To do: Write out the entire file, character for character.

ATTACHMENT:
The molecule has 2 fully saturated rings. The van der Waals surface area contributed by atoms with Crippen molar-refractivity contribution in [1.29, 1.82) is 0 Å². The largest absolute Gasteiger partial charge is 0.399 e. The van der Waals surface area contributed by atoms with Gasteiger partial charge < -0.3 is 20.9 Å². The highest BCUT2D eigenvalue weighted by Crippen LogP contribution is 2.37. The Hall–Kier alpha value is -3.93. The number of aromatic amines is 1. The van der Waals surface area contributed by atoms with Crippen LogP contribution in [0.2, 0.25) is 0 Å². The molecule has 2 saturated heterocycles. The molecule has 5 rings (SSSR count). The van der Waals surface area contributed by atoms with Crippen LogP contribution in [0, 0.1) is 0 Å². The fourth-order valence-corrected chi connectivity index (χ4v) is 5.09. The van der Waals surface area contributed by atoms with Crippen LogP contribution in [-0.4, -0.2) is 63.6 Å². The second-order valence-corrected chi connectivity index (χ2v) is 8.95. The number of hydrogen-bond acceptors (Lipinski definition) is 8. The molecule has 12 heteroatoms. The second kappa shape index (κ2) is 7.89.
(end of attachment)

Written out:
The molecule has 2 fully saturated rings. The van der Waals surface area contributed by atoms with Crippen molar-refractivity contribution in [1.29, 1.82) is 0 Å². The largest absolute Gasteiger partial charge is 0.399 e. The van der Waals surface area contributed by atoms with Gasteiger partial charge < -0.3 is 20.9 Å². The highest BCUT2D eigenvalue weighted by Crippen LogP contribution is 2.37. The Hall–Kier alpha value is -3.93. The number of aromatic amines is 1. The van der Waals surface area contributed by atoms with Crippen LogP contribution in [0.2, 0.25) is 0 Å². The molecule has 2 saturated heterocycles. The molecule has 5 rings (SSSR count). The van der Waals surface area contributed by atoms with Crippen LogP contribution in [0, 0.1) is 0 Å². The fourth-order valence-corrected chi connectivity index (χ4v) is 5.09. The van der Waals surface area contributed by atoms with Crippen LogP contribution in [-0.4, -0.2) is 63.6 Å². The second-order valence-corrected chi connectivity index (χ2v) is 8.95. The number of hydrogen-bond acceptors (Lipinski definition) is 8. The molecule has 12 heteroatoms. The second kappa shape index (κ2) is 7.89.